At least 13 Somali troops were killed in a roadside bombing when their vehicle hit an IED. They were part of a military intelligence unit’s convoy.
The convoy had been traveling near the town of Dhusamareeb in Galmudug State. Among the killed troops was Abdirashid Abdinur, the commander of the National Security Agency (NISA) in Dhusamareb district, located about 250 miles north of the capital of Mogadishu.
“We are getting terrible reports that 13 security men are all killed in the blast which destroyed their vehicle in the Galmudug province,” said General Masud Mohamud.
The Islamic terrorist group al-Shabaab claimed responsibility for the attack on its Andalus radio station.
In a report from The Defence Post, Abdiweli Adan, a Somali security officer, said the soldiers were conducting security operations in the area when their vehicle was destroyed by the IED. “The blast ripped through the vehicle and killed most of those onboard. One or two soldiers survived with serious injuries,” he added.
Emergency talks over Somalia’s delayed election are being held in Galmudug State with Somalia’s President Mohamed and regional leaders in attendance. Politicians haven’t been able to come to a decision in choosing a new president.
With many of the country’s leading politicians meeting in Dhusamareeb, the area has come under increased attacks from the terrorist group. Two days prior to this attack, al-Shabaab forces had fired mortars at the town.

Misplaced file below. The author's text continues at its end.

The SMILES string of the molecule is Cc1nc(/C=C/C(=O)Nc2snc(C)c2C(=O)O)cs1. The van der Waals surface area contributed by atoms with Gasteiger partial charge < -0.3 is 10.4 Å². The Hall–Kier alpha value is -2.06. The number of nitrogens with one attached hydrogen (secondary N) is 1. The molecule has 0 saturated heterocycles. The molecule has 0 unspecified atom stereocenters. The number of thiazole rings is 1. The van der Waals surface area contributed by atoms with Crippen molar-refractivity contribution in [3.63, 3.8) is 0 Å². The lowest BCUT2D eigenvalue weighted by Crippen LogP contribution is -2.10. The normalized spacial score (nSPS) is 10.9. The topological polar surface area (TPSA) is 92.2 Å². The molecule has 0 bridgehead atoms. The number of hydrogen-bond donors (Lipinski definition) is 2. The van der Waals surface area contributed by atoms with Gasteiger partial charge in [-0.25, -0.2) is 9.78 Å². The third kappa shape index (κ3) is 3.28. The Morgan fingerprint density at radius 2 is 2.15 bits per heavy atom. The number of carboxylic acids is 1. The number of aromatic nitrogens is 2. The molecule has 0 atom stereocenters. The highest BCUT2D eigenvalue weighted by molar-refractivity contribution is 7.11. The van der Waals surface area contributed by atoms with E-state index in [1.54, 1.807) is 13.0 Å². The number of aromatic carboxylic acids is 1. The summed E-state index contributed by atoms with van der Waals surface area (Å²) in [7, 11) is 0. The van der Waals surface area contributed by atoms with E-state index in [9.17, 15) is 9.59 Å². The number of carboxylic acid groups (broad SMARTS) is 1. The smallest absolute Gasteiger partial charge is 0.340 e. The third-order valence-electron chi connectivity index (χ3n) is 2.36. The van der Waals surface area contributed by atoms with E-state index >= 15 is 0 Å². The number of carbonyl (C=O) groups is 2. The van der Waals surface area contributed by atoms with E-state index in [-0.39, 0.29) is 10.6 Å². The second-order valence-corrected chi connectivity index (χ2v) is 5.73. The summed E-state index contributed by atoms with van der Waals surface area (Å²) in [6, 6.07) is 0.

The political impasse has put the country in the midst of an impending constitutional crisis. Information Minister Osman Dube said that the politicians weren’t able to come to an agreement on how to proceed.
“No agreement was reached,” said Dube. “The government offered to negotiate and settle all the disputed issues, but some brothers have failed to understand, and refused to resolve the issues.”
President Mohamed Abdullahi Mohamed’s term is set to expire and he is seeking another term.
Back in September, he had come to an agreement with the five semi-autonomous regions to hold presidential and parliamentary elections by early 2021.
Somalia has been wracked by violence perpetrated by al-Shabaab. In 2012, the terrorist organization had pledged allegiance to al-Qaeda. Three years later, several of its members deflected and switched allegiances to the Islamic State (ISIS).
Government forces had forced the terror group nearly out of the country several years ago and contained it in outlying areas.
But that hasn’t stopped al-Shabaab from carrying out bombing attacks in Mogadishu, the country’s capital. In 2017, a twin bombing killed over 500 people. On January 31, a bombing and terror attack at a hotel in Mogadishu, used by military and government officials, resulted in five deaths including a former general.
On February 8, a military convoy, which was escorting trucks transporting goods to large urban centers, was hit with a roadside IED resulting in the death of six soldiers and two civilian drivers.
The U.S. Africa Command (AFRICOM) has kept up a steady series of airstrikes against al-Shabaab and in support of the internationally recognized government forces in their fight against the terrorist group.
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